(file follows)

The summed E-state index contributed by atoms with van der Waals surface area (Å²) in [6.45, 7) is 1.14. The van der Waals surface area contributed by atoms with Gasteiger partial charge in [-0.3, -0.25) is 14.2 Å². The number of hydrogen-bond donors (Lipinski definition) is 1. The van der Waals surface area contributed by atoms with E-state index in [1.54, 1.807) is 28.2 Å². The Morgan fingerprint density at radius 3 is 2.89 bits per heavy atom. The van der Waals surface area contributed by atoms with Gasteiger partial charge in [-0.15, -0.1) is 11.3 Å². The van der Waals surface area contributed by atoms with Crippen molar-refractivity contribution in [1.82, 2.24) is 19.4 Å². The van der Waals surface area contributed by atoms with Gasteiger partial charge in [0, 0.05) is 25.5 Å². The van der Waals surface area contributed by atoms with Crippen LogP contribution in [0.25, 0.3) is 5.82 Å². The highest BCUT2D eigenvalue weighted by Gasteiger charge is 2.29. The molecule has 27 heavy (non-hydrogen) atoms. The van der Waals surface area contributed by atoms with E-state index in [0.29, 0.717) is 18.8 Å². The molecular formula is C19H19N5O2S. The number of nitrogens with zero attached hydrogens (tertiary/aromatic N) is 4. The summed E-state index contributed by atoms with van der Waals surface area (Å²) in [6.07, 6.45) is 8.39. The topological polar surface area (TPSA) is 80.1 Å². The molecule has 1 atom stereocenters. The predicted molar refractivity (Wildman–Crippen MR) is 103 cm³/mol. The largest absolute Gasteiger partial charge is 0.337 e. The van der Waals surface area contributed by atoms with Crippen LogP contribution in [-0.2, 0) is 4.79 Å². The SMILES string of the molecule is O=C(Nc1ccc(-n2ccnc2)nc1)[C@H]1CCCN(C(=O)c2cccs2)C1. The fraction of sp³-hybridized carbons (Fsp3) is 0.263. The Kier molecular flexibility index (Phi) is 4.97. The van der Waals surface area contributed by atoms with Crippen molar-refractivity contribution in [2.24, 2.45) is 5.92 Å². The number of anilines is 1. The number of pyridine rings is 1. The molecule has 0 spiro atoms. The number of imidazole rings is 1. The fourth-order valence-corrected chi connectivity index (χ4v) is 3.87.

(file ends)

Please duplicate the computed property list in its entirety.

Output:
The summed E-state index contributed by atoms with van der Waals surface area (Å²) in [6.45, 7) is 1.14. The van der Waals surface area contributed by atoms with Gasteiger partial charge in [-0.3, -0.25) is 14.2 Å². The number of hydrogen-bond donors (Lipinski definition) is 1. The van der Waals surface area contributed by atoms with E-state index in [1.54, 1.807) is 28.2 Å². The Morgan fingerprint density at radius 3 is 2.89 bits per heavy atom. The van der Waals surface area contributed by atoms with Gasteiger partial charge in [-0.15, -0.1) is 11.3 Å². The van der Waals surface area contributed by atoms with Crippen molar-refractivity contribution in [1.82, 2.24) is 19.4 Å². The van der Waals surface area contributed by atoms with Gasteiger partial charge in [0, 0.05) is 25.5 Å². The van der Waals surface area contributed by atoms with Crippen LogP contribution in [0.25, 0.3) is 5.82 Å². The highest BCUT2D eigenvalue weighted by Gasteiger charge is 2.29. The molecule has 27 heavy (non-hydrogen) atoms. The van der Waals surface area contributed by atoms with E-state index in [0.29, 0.717) is 18.8 Å². The molecular formula is C19H19N5O2S. The number of nitrogens with zero attached hydrogens (tertiary/aromatic N) is 4. The summed E-state index contributed by atoms with van der Waals surface area (Å²) in [6.07, 6.45) is 8.39. The topological polar surface area (TPSA) is 80.1 Å². The molecule has 1 atom stereocenters. The predicted molar refractivity (Wildman–Crippen MR) is 103 cm³/mol. The largest absolute Gasteiger partial charge is 0.337 e. The van der Waals surface area contributed by atoms with Crippen LogP contribution in [-0.2, 0) is 4.79 Å². The SMILES string of the molecule is O=C(Nc1ccc(-n2ccnc2)nc1)[C@H]1CCCN(C(=O)c2cccs2)C1. The fraction of sp³-hybridized carbons (Fsp3) is 0.263. The Kier molecular flexibility index (Phi) is 4.97. The van der Waals surface area contributed by atoms with Crippen molar-refractivity contribution in [2.24, 2.45) is 5.92 Å². The number of anilines is 1. The number of pyridine rings is 1. The molecule has 0 spiro atoms. The number of imidazole rings is 1. The fourth-order valence-corrected chi connectivity index (χ4v) is 3.87.